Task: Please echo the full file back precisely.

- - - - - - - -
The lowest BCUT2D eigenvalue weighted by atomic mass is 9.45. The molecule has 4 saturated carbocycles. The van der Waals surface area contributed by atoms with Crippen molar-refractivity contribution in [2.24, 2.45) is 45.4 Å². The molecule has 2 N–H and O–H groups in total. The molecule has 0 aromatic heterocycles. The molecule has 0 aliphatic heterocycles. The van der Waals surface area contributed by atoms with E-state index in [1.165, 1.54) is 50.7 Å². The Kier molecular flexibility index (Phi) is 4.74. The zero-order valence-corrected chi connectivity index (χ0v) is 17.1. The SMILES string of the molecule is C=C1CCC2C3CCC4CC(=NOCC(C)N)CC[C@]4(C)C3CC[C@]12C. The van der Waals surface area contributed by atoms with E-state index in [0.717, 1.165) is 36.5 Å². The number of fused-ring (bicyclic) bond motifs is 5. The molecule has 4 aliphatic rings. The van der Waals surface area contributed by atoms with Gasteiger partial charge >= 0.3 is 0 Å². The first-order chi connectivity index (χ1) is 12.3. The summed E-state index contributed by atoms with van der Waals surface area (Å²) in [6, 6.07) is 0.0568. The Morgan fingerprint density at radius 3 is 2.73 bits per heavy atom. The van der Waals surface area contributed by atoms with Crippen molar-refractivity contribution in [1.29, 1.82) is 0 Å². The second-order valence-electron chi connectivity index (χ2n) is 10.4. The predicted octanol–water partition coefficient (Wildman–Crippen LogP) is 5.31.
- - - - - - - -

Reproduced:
The lowest BCUT2D eigenvalue weighted by atomic mass is 9.45. The molecule has 4 saturated carbocycles. The van der Waals surface area contributed by atoms with Crippen molar-refractivity contribution in [2.24, 2.45) is 45.4 Å². The molecule has 2 N–H and O–H groups in total. The molecule has 0 aromatic heterocycles. The molecule has 0 aliphatic heterocycles. The van der Waals surface area contributed by atoms with E-state index in [1.165, 1.54) is 50.7 Å². The Kier molecular flexibility index (Phi) is 4.74. The zero-order valence-corrected chi connectivity index (χ0v) is 17.1. The SMILES string of the molecule is C=C1CCC2C3CCC4CC(=NOCC(C)N)CC[C@]4(C)C3CC[C@]12C. The van der Waals surface area contributed by atoms with E-state index in [0.717, 1.165) is 36.5 Å². The number of fused-ring (bicyclic) bond motifs is 5. The molecule has 4 aliphatic rings. The van der Waals surface area contributed by atoms with Gasteiger partial charge >= 0.3 is 0 Å². The first-order chi connectivity index (χ1) is 12.3. The summed E-state index contributed by atoms with van der Waals surface area (Å²) in [6, 6.07) is 0.0568. The Morgan fingerprint density at radius 3 is 2.73 bits per heavy atom. The van der Waals surface area contributed by atoms with Crippen molar-refractivity contribution in [1.29, 1.82) is 0 Å². The second-order valence-electron chi connectivity index (χ2n) is 10.4. The predicted octanol–water partition coefficient (Wildman–Crippen LogP) is 5.31.